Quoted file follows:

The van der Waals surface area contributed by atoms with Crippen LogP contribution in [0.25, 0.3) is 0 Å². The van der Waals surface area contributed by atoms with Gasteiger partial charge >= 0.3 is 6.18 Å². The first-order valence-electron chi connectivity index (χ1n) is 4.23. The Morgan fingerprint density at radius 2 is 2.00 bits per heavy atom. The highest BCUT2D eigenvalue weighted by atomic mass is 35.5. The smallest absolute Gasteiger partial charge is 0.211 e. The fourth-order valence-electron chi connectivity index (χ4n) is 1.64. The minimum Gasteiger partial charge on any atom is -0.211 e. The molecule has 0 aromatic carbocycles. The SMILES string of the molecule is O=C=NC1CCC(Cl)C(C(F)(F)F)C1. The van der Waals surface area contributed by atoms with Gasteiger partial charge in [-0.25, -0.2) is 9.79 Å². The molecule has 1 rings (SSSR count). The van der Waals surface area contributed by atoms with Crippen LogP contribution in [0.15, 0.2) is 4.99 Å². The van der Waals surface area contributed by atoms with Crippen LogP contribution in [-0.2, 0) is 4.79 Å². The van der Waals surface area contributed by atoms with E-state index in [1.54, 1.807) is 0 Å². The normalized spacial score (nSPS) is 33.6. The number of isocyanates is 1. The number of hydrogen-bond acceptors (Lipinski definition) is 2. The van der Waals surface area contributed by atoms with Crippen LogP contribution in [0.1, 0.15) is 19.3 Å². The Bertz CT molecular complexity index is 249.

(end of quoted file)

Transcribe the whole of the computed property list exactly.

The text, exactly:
The van der Waals surface area contributed by atoms with Crippen LogP contribution in [0.25, 0.3) is 0 Å². The van der Waals surface area contributed by atoms with Gasteiger partial charge >= 0.3 is 6.18 Å². The first-order valence-electron chi connectivity index (χ1n) is 4.23. The Morgan fingerprint density at radius 2 is 2.00 bits per heavy atom. The highest BCUT2D eigenvalue weighted by atomic mass is 35.5. The smallest absolute Gasteiger partial charge is 0.211 e. The fourth-order valence-electron chi connectivity index (χ4n) is 1.64. The minimum Gasteiger partial charge on any atom is -0.211 e. The molecule has 0 aromatic carbocycles. The SMILES string of the molecule is O=C=NC1CCC(Cl)C(C(F)(F)F)C1. The van der Waals surface area contributed by atoms with Gasteiger partial charge in [-0.25, -0.2) is 9.79 Å². The molecule has 1 rings (SSSR count). The van der Waals surface area contributed by atoms with Crippen LogP contribution in [0.15, 0.2) is 4.99 Å². The van der Waals surface area contributed by atoms with Crippen LogP contribution in [-0.2, 0) is 4.79 Å². The van der Waals surface area contributed by atoms with E-state index in [1.54, 1.807) is 0 Å². The normalized spacial score (nSPS) is 33.6. The number of isocyanates is 1. The number of hydrogen-bond acceptors (Lipinski definition) is 2. The van der Waals surface area contributed by atoms with Crippen LogP contribution in [0.1, 0.15) is 19.3 Å². The Bertz CT molecular complexity index is 249.